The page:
Being a Surgeon and a Mother

31 Oct 2021

By Allison Letica-Kriegel and Erika Rangel

 From a young age, I wanted to be a doctor. First a veterinarian, then a pediatrician, and finally a surgeon. I think, actually, I’ve always identified as a doctor, well before I was one. Shortly after I stepped into the operating room, I knew this was where I wanted to spend my career. And from that moment, my identity as a surgeon started to form. As the years of medical school and residency passed by, my identity became so strongly tied to being a surgeon, and being a resident, that it was hard to imagine there was space for anything else, although I also always knew that I wanted to have kids. The mantra in my head, whether self- or externally-imposed, had always been work first, everything else after.

I imagine many of us in surgery share this sentiment, and sometimes that makes it difficult to conceive of starting and maintaining a family as a surgeon, especially when there are not adequate policies in place to support childbearing. Recognizing the need for better parental support, the American Board of Surgery (ABS) recently changed their family leave policy to allow four weeks of parental leave, separate from vacation, and the Accreditation Council for Graduate Medical Education (ACGME) now requires institutions to provide at least 6 weeks of paid parental leave at least once during training. I’m hopeful that these changes will encourage more women to consider having babies during training. However, delivery and postpartum are discrete periods in the spectrum of childbearing and we need to continue to consider other factors, such as becoming pregnant, sustaining a safe pregnancy, and supporting women beyond the “fourth trimester” during their return to work.

We now know that female surgeons, compared to non-surgeon counterparts, are more likely to delay childbearing, require assisted reproductive technology to have children, and experience major pregnancy complications. Female surgeons have more than double the rate of miscarriages compared to the general population of similar age. The measurable obstetric health risks should make us question if we are creating a safe environment for women to conceive and carry a baby to full-term. When female surgeons do experience infertility, miscarriage, or complications, we should ensure that they receive the time and coverage to attend to their health.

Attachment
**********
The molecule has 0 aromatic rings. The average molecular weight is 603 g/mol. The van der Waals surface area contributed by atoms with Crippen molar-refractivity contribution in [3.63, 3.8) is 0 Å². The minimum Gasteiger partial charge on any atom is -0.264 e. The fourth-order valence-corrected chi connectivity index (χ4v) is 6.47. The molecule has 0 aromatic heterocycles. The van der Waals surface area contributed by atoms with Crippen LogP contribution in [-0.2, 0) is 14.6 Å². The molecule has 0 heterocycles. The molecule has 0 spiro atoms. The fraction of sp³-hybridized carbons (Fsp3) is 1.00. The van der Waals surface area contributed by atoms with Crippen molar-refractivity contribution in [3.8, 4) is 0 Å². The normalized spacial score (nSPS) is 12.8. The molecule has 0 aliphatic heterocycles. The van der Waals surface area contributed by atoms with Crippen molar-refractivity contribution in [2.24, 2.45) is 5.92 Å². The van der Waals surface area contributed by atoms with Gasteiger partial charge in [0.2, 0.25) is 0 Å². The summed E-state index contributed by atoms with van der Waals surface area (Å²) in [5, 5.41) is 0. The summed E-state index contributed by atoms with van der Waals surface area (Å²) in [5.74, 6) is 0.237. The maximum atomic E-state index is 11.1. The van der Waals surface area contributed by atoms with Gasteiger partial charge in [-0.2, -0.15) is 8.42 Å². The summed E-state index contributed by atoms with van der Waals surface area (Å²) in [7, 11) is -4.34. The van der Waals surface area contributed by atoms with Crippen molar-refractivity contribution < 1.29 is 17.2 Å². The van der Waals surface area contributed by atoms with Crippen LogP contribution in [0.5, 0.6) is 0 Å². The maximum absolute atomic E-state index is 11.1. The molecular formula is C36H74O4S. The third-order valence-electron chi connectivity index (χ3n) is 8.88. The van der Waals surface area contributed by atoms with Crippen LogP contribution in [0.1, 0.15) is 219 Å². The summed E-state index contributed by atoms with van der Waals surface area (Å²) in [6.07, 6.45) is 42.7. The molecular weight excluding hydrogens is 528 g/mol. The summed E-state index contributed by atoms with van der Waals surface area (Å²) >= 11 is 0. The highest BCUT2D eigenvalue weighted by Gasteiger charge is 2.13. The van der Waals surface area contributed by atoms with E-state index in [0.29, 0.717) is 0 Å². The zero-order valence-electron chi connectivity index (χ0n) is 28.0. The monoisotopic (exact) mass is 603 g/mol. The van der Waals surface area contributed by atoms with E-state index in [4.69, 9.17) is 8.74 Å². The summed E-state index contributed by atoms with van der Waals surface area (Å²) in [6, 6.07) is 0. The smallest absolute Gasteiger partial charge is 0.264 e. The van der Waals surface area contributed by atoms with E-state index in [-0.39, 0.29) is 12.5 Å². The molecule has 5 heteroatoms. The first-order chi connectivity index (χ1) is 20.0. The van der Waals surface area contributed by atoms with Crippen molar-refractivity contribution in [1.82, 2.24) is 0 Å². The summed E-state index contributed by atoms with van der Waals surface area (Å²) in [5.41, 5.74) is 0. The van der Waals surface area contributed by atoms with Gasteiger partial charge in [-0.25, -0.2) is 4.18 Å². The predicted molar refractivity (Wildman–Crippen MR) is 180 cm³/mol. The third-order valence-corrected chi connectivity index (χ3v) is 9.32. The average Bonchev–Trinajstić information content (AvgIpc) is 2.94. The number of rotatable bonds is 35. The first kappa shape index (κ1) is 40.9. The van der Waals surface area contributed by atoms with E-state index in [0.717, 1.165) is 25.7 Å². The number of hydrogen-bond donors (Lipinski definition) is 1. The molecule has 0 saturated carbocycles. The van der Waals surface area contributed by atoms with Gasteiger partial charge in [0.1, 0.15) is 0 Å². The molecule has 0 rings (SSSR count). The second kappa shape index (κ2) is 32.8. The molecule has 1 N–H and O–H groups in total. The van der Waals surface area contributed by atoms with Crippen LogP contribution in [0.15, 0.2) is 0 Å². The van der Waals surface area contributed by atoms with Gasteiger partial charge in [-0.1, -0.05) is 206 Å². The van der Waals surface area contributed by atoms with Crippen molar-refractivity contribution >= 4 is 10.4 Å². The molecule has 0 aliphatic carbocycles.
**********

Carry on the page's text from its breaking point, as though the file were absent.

After returning to work postpartum, many surgeon mothers struggle to find time and space for lactation, with many ceasing breastfeeding earlier than they wished due to these challenges. We should work to ensure that all hospitals have adequate lactation spaces and accept that breastfeeding mothers must take periodic breaks from the operating room to pump. While we have made progress in supporting surgeon mothers, including significant recent improvements in protected leave, we still have work to do.

I was and am lucky to have role models ahead of me that have shown me that your identity as a mom does not need to come at the cost of your identity as a surgeon, and vice versa. But that doesn’t mean that balancing both isn’t tough. It does not serve surgeon mothers to ignore or undermine these challenges, and I hope that we can continue to pave a smoother path for those that follow.

 Please join us on Monday, November 15th from 8:00-9:00 pm for an AWS Tweetchat about Being a surgeon and mother. This chat will focus on fertility, breastfeeding, and motherhood. The chat will be moderated by Dr. Allison Letica-Kriegel (@AllisonLetica), Dr. Erika Rangel (@ErikaRangelMD), Lyndsay Kandi (@lyndsaykandi), and Dr. Mecker Möller (@MeckeritaMoller). The questions will be posted directly from the @WomenSurgeons Twitter account. You can also find them by following the hashtag #AWSchat. If you have not participated in a tweet chat with us before, check out this tutorial written by Dr. Heather Yeo (@heatheryeomd) to know more. We will be discussing the following topics during our tweet chat: (1) infertility, (2) pregnancy, and (3) breastfeeding and the postpartum period. 

Questions to be discussed: